Threadbare Parenting: We Take in the Scars, We Love Every Inch of Our BeingMegan Jordan
Be still for a breath while I tell you a theory: Our scars are beautiful. They mean we survived. Look closer. The best loved in your life are not pristine. The best loved are torn, patched, worn until the threads peek through.
Her favorite silky is her oldest. Once crisp and bright, it is now faded and soft. Yet, when it was crisp and bright, it was also easy to tear. Rigid threads would not yield, would not bend, so they were left with no choice but to break. I grab her silky from the dryer for the hundredth time and snag it on a rod. It holds, strong, pulls me firmly back. My baby daughter’s best loved silky didn’t used to have that strength. She gave it that strength.
Love doesn’t mean gentle. Love is challenging, an endurance test under an unflinching sun.
I look my sons in the eye. Flinch myself as I see my failures written in the corners. Soften as I see my strength reflected in their center. We tear each other down only to build a better us.
We are young, yes, but we have lived with a fury.
I tell my husband, “That boy is too stoic. I want to soften him, let him let me love him more.” His eyes grow wide as he starts, “Are you crazy? We don’t want him soft!” We push and pull. Our son’s core stabilizes between us. His strength grows from our handling.
We make mistakes every day. We all know this. I would hate for my children to think that I’m perfect. Can you imagine if they tried to emulate perfection? How they would crumble at the first crack in their own facade. Our perfection grows from our effort.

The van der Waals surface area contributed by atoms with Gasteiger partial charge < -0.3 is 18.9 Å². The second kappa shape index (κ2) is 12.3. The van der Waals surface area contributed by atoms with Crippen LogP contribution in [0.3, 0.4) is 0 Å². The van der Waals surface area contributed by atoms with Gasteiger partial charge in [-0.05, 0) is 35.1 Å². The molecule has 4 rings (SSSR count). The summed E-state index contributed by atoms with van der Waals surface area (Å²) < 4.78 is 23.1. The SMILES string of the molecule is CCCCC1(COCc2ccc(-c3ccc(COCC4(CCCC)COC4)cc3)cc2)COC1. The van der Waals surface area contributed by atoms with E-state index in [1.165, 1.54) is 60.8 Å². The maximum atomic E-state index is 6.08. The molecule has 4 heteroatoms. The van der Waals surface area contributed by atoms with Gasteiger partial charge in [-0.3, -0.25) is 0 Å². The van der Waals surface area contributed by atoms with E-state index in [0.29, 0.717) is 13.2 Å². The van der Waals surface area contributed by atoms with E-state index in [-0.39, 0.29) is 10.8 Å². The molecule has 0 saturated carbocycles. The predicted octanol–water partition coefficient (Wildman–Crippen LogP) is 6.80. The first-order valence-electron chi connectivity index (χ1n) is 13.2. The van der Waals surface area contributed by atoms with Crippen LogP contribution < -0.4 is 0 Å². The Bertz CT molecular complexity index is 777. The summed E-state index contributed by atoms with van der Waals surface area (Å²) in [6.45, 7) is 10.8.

You will never learn if you have no mistake from which to learn. Sure, a cliché, but it’s the first time these kids have heard it.
My kids fall down all the time. My toddler daughter has already knocked out one of her front teeth and the other has a chip in it. I have to answer to bangs and bruises, assure the preschool that it was a wrestling match/ superhero bout/ amateur hang gliding accident. I don’t flinch when they fall, I tell them it’s part of the package of being a kid.
“Do you know what I did when I was your age? Nearly poked my eye out that time! I definitely remembered it the next time I tried that.” They don’t flinch when they fall, either. We assess the damage and keep on playing.
Not every parent has the stomach for this kind of bold beauty. Not every parent has the eye for it.
Pristine is not for us. We lower our heads, raise our eyes boldly, take in the scars. We use the fancy soap, use the good china, adore the guest towels. We live here, after all. We love every inch of our being, live every breath, love it all threadbare.